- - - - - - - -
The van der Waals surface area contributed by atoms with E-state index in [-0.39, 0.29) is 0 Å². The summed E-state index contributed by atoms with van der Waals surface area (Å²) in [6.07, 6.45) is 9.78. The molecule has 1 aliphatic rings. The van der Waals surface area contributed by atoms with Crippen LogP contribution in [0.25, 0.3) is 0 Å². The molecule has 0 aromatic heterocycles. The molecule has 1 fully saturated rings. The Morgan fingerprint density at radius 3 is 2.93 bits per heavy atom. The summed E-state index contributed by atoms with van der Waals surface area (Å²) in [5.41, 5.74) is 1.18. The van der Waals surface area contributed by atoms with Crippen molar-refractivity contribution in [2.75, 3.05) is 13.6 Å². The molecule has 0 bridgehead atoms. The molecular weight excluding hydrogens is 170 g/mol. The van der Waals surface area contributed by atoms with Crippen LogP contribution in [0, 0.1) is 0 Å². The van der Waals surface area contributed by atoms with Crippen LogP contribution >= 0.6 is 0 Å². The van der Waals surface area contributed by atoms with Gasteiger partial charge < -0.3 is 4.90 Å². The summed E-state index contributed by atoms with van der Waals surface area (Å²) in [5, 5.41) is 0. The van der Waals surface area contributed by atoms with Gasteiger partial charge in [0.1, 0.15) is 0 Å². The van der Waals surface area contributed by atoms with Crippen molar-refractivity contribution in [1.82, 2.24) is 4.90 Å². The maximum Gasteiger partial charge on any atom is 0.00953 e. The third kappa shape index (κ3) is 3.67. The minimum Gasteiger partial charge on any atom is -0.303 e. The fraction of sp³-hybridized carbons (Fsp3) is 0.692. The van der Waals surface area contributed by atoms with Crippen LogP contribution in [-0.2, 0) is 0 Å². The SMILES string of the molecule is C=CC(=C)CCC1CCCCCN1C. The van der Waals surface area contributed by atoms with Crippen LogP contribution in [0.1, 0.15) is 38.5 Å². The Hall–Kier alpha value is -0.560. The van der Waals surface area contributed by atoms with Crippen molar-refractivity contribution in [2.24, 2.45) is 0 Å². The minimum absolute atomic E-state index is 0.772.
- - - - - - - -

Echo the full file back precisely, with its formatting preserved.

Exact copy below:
The van der Waals surface area contributed by atoms with E-state index in [-0.39, 0.29) is 0 Å². The summed E-state index contributed by atoms with van der Waals surface area (Å²) in [6.07, 6.45) is 9.78. The molecule has 1 aliphatic rings. The van der Waals surface area contributed by atoms with Crippen LogP contribution in [0.25, 0.3) is 0 Å². The molecule has 0 aromatic heterocycles. The molecule has 1 fully saturated rings. The Morgan fingerprint density at radius 3 is 2.93 bits per heavy atom. The summed E-state index contributed by atoms with van der Waals surface area (Å²) in [5.41, 5.74) is 1.18. The van der Waals surface area contributed by atoms with Crippen molar-refractivity contribution in [2.75, 3.05) is 13.6 Å². The molecule has 0 bridgehead atoms. The molecular weight excluding hydrogens is 170 g/mol. The van der Waals surface area contributed by atoms with Crippen LogP contribution in [0, 0.1) is 0 Å². The van der Waals surface area contributed by atoms with Crippen LogP contribution >= 0.6 is 0 Å². The van der Waals surface area contributed by atoms with Gasteiger partial charge < -0.3 is 4.90 Å². The summed E-state index contributed by atoms with van der Waals surface area (Å²) in [5, 5.41) is 0. The van der Waals surface area contributed by atoms with Gasteiger partial charge in [0.1, 0.15) is 0 Å². The van der Waals surface area contributed by atoms with Crippen molar-refractivity contribution in [1.82, 2.24) is 4.90 Å². The maximum Gasteiger partial charge on any atom is 0.00953 e. The third kappa shape index (κ3) is 3.67. The minimum Gasteiger partial charge on any atom is -0.303 e. The fraction of sp³-hybridized carbons (Fsp3) is 0.692. The van der Waals surface area contributed by atoms with Crippen LogP contribution in [-0.2, 0) is 0 Å². The SMILES string of the molecule is C=CC(=C)CCC1CCCCCN1C. The van der Waals surface area contributed by atoms with Crippen LogP contribution in [0.1, 0.15) is 38.5 Å². The Hall–Kier alpha value is -0.560. The van der Waals surface area contributed by atoms with Crippen molar-refractivity contribution in [2.24, 2.45) is 0 Å². The minimum absolute atomic E-state index is 0.772.